4 Ways To Keep Your Website From Getting Hacked
Small businesses are especially vulnerable to hacking because they usually lack the technology expertise and site security that larger companies
have. They also suffer more if their lack of expertise slows repairs and their ability to get back to work. Business owners can lose significant online traffic and sales if their site lands on blacklists operated by Google and other search engines.
Hackers are constantly breaking into innocent websites and using them to infect visitors with malware, lure them to dodgy sites and infiltrate databases to grab sensitive customer information. But you can avoid trouble -- or eliminate it quickly -- by taking some relatively simple steps.
Here's how to get started:
1) Keep your software up to date.
Hackers aggressively target security flaws in popular Web software such as content management systems and blogging programs so they can attack websites en masse. Stay out of the line of fire by using the latest versions of software and applying security patches promptly.
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2) Use strong passwords and keep them safe.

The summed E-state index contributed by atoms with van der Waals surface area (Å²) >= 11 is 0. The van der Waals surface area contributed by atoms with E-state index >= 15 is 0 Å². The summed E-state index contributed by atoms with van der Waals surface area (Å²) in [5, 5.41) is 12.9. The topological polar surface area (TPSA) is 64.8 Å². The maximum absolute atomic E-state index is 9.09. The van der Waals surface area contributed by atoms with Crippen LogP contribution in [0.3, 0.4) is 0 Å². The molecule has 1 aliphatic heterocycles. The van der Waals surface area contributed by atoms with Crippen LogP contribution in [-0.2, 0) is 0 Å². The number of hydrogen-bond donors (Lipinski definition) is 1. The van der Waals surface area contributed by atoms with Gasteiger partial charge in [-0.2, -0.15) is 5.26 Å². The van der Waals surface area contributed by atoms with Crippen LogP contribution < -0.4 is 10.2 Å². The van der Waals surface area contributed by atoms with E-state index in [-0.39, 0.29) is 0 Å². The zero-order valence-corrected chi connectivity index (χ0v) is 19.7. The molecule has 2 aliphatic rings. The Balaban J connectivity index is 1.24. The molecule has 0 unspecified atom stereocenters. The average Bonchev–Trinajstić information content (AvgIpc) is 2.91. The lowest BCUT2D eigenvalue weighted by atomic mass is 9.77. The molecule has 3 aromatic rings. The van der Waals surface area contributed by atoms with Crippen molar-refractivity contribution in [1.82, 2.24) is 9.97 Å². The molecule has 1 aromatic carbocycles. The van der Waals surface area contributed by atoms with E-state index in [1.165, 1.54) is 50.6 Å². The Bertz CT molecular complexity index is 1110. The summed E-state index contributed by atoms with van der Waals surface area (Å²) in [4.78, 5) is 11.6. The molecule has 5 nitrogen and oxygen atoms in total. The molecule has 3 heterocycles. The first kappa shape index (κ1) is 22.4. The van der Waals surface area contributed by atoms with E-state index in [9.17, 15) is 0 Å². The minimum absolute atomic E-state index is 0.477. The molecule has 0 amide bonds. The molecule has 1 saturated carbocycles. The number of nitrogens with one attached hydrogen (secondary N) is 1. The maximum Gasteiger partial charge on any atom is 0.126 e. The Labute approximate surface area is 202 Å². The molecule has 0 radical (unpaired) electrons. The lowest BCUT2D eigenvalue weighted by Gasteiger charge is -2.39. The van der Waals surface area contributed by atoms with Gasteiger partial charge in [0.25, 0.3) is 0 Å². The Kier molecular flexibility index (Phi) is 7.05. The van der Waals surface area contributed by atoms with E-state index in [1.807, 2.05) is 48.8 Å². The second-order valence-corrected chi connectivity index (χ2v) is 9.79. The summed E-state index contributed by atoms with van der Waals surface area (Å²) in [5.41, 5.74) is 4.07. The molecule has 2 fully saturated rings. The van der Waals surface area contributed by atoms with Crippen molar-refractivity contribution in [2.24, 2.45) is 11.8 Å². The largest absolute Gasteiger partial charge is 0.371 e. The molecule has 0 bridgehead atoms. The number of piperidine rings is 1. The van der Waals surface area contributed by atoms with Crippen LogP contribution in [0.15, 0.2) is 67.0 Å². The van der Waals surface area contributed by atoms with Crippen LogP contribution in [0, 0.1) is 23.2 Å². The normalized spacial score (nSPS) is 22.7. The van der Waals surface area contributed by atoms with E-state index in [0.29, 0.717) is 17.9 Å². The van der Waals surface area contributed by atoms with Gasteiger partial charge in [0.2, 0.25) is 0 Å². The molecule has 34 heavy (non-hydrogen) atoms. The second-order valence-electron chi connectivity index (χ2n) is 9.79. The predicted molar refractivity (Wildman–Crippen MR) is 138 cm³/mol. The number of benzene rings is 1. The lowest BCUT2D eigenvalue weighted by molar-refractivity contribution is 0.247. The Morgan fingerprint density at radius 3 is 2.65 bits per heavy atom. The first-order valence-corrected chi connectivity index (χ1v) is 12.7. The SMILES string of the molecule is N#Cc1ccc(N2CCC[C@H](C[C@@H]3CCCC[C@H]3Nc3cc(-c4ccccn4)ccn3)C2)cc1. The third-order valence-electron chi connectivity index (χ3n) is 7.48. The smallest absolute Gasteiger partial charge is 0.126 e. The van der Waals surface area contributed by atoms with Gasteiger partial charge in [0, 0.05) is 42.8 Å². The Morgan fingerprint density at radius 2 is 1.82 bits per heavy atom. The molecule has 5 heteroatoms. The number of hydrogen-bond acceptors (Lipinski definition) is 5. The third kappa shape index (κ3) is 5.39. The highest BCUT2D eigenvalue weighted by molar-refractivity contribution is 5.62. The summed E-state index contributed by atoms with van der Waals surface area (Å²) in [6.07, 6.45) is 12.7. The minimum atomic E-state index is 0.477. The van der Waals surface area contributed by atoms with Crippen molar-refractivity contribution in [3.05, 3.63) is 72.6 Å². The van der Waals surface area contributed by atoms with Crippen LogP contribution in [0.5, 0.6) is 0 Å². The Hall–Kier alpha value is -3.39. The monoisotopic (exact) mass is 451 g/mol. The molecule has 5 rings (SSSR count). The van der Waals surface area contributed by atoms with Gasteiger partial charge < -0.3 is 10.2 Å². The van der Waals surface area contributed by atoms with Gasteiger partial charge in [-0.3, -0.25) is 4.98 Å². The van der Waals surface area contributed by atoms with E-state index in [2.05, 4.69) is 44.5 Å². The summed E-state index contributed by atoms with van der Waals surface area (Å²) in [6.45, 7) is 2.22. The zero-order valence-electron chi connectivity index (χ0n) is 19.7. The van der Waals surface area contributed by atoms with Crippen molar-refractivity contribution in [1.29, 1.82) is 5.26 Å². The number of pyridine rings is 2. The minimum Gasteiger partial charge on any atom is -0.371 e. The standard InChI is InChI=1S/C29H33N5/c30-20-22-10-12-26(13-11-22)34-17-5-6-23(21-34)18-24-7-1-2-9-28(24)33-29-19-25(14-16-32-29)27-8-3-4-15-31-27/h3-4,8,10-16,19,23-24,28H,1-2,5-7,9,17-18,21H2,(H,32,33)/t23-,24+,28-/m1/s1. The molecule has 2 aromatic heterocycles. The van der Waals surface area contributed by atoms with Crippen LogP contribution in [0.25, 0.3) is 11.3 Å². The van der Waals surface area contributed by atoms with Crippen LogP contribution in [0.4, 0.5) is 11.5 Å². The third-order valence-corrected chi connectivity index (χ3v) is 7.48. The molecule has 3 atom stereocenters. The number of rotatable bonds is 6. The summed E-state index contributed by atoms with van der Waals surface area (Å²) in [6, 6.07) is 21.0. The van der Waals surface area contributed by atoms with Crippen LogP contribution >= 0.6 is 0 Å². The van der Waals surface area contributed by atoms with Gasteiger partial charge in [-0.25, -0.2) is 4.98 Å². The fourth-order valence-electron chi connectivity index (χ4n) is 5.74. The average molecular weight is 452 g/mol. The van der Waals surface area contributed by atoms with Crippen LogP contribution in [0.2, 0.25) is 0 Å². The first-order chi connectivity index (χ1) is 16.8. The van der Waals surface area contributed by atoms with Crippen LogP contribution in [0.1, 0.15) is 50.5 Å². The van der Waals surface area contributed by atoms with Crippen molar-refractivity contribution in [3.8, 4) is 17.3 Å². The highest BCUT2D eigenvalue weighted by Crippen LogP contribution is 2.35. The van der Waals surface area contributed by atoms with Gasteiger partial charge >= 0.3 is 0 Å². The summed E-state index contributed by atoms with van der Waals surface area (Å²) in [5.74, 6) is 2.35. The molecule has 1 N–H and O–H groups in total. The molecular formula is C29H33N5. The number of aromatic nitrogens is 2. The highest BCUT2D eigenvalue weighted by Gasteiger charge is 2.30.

Using strong passwords is crucial because hackers frequently attempt to crack or steal passwords for web software and FTP servers, which are computers that use the File Transfer Protocol to move web pages and other files to another computer, such as a Web-hosting server. Default, common or predictable passwords can be easily broken.
3) Register with Google's Webmaster Tools.
Getting on Google's blacklist, which is used by the search site and the Chrome, Firefox and Safari browsers, can reduce traffic to your site. By registering with Webmaster Tools, you can receive notifications of malware infections immediately, sometimes before blacklisting occurs, so you can get rid of them faster. The service also provides details about the precise problem Google is seeing. That can speed your clean up and your return to Google's good graces.
4) Get expert help.
Companies that are heavily dependent on their websites may want to hire a firm that provides alerts if they get on a blacklist, monitoring for malicious activity, scanning for security vulnerabilities or help with repairs after a hack. Prices start at about $90 a year. Businesses that have databases with sensitive customer information connected to their sites should get help building security into their sites and scouring software code for bugs.About 40Billion.com
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